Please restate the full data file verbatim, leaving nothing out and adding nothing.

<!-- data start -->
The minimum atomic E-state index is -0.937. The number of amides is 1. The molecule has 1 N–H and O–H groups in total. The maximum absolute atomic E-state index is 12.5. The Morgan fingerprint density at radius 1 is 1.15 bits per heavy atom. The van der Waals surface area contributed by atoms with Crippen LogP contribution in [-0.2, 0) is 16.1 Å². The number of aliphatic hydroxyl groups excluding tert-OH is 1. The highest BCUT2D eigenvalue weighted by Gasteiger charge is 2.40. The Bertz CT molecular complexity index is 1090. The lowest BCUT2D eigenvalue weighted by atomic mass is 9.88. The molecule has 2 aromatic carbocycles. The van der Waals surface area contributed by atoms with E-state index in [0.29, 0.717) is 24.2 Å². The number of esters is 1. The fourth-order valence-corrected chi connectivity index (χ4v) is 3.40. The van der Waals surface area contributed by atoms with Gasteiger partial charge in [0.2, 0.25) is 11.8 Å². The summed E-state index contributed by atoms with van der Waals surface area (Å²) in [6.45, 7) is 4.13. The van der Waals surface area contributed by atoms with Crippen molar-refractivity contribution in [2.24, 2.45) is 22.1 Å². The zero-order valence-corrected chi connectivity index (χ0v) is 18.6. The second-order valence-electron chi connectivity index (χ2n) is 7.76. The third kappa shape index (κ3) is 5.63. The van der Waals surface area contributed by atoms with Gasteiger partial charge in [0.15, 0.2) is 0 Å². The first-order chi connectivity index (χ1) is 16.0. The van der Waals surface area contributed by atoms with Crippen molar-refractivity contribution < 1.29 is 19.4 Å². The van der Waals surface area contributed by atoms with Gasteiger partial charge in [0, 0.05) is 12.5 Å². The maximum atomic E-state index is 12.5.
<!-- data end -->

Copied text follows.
The minimum atomic E-state index is -0.937. The number of amides is 1. The molecule has 1 N–H and O–H groups in total. The maximum absolute atomic E-state index is 12.5. The Morgan fingerprint density at radius 1 is 1.15 bits per heavy atom. The van der Waals surface area contributed by atoms with Crippen LogP contribution in [-0.2, 0) is 16.1 Å². The number of aliphatic hydroxyl groups excluding tert-OH is 1. The highest BCUT2D eigenvalue weighted by Gasteiger charge is 2.40. The Bertz CT molecular complexity index is 1090. The lowest BCUT2D eigenvalue weighted by atomic mass is 9.88. The molecule has 2 aromatic carbocycles. The van der Waals surface area contributed by atoms with E-state index in [0.29, 0.717) is 24.2 Å². The number of esters is 1. The fourth-order valence-corrected chi connectivity index (χ4v) is 3.40. The van der Waals surface area contributed by atoms with Gasteiger partial charge in [0.2, 0.25) is 11.8 Å². The summed E-state index contributed by atoms with van der Waals surface area (Å²) in [6.45, 7) is 4.13. The van der Waals surface area contributed by atoms with Crippen molar-refractivity contribution in [2.24, 2.45) is 22.1 Å². The zero-order valence-corrected chi connectivity index (χ0v) is 18.6. The second-order valence-electron chi connectivity index (χ2n) is 7.76. The third kappa shape index (κ3) is 5.63. The van der Waals surface area contributed by atoms with Gasteiger partial charge in [0.15, 0.2) is 0 Å². The first-order chi connectivity index (χ1) is 16.0. The van der Waals surface area contributed by atoms with Crippen molar-refractivity contribution < 1.29 is 19.4 Å². The van der Waals surface area contributed by atoms with Gasteiger partial charge in [0, 0.05) is 12.5 Å². The maximum atomic E-state index is 12.5.